The science behind the salty towers causing Nova Scotia power outages
Dalhousie University professor explains how salty air can redirect electricity to the ground, killing power
When the electricity went out in the province earlier this month, Nova Scotia Power blamed a familiar foe.
Outages this morning were largely caused by salt contamination on electrical equipment. This is an issue for all coastal electric utilities. With the warmer temperatures and moisture in the air this morning, this has caused electrical arcing leading to outages. <a href="https://twitter.com/hashtag/nsstorm?src=hash&ref_src=twsrc%5Etfw">#nsstorm</a>—@nspowerinc
The power company has been blaming salty towers for at least twelve years, but can the ice-melting mineral really turn out the lights?
Some people were skeptical.
I mean that’s pretty good. In Nova Scotia, the power would go out if someone looked at a transformer the wrong way. That and salt fog.—@ZobeeWanKenobi
- A cold winter wind blows salt onto its equipment over a period of hours or days.
- The temperature rises, adding moisture to the air.
- That moist air causes arcing, which is when an electrical current discharges from transformers or wires as bright light or sparks and sounds like buzzing or crackling.
- The arcing causes a power outage.
CBC News phoned Mohamed El-Hawary, a professor of electrical engineering at Dalhousie University, to test the claim.
"Our worst enemy is the salting of the roadways in the neighbourhood of the transmission towers," he said.
Routes near the briny sea greatly increase the problem.
El-Hawary said if you look up at power lines, you'll see the conductor lines, which are strung between towers, hanging from insulating cups. The cups are made of ceramic or composite materials.
Salting the path of least resistance
"It puts an insulation between the high voltage carried by the conductors and what we call ground, which is the metal structure of the towers," he said. "The insulator cups have the job of confining the electricity."
He said the layer of surrounding air also provides insulation, removing any path for the electricity to go from the lines to the ground. That lets us move electricity around the province without shocking anyone en route.
When salt — or any other contamination — gets in that air layer it opens a new "path of least resistance" for the lazy electricity to head to the ground. "This is a situation that is undesirable," El-Hawary said.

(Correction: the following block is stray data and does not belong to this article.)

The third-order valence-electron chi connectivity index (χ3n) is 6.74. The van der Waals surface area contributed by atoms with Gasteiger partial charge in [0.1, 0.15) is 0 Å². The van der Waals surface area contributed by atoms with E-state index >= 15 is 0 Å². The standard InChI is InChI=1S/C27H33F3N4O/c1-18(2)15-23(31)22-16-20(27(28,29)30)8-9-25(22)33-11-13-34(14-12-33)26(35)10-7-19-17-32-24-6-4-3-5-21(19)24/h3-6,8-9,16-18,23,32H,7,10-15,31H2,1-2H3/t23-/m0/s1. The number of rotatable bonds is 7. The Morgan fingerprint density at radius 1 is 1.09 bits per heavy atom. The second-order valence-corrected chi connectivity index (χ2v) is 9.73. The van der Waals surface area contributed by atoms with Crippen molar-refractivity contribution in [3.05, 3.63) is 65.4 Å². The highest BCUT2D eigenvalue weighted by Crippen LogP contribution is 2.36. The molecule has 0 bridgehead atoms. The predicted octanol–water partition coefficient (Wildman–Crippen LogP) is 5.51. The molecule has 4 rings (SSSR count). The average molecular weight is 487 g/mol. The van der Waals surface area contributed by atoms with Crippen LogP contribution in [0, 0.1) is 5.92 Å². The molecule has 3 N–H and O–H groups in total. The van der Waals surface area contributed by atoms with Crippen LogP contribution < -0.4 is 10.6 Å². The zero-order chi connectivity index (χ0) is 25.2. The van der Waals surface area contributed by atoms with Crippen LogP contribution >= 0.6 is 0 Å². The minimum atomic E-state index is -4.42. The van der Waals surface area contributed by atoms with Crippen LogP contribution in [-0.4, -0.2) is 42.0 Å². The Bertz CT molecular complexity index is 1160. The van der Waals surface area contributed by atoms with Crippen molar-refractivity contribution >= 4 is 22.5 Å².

Murray Douglas of EasternShoreMedia captured the dramatic results near Porters Lake on Jan. 4.
When that happens, the power cuts out. Usually it's short enough that if you time your blink right, you won't notice the lights flicker. But if it persists, the power is turned off for safety reasons.
"Nature works with us, because as soon as a contamination happens, you will find there is rain, there is wind, that will help in getting rid of that contamination," El-Hawary said.
The longer outages happen when nature doesn't help us. The circuit becomes contaminated, creating a dangerous situation that can damage equipment and hurt nearby animals and people.
Ice can build up on the conductors and do the same thing. El-Hawary said it happened in Newfoundland a few years ago during an ice storm, and in Quebec before that.
31,800 kilometres of power lines
Using sand on our roads instead of salt would help a bit, but would do nothing for coastal routes, where salty air is pervasive. That sea salt can affect lines 10 to 15 kilometres inland, he said.
Burying the power lines would also end the issue, but at a great cost.
"Even Saudi Arabia has power lines above ground," El-Hawary said.
Nova Scotia Power said the salt buildup can affect transformers, arrestors, insulators and wires. Given that the company has 1.5 million insulators, 500,000 power poles, and 31,800 kilometres of power lines, keeping them all salt-free can be difficult.
Florida sprays the equipment clean when a salt buildup occurs, but there's a reason Nova Scotians fly south in the winter: spraying here would just cover it in ice, leading to the same problem. Plus, they'd still have to turn off the power to spray the equipment.
No 'feasible' fix found
Spokesperson Tiffany Chase said they've tried different materials for the insulators, but both porcelain and polymer still ended up salty.
"We have looked to other utilities for best practices in terms of prevention but have not identified affordable, and quite frankly, feasible solutions to stop the issue from occurring here in Nova Scotia," Chase told CBC News.
For now, the company focuses on fixing it quickly when it does happen.
"We would like to assure customers that we are doing everything we can to minimize service disruptions, when it is safe and possible to do so, and that salt contamination is an isolated issue that tends to occur in winter during specific weather patterns and conditions," Chase said.
With files from Richard Woodbury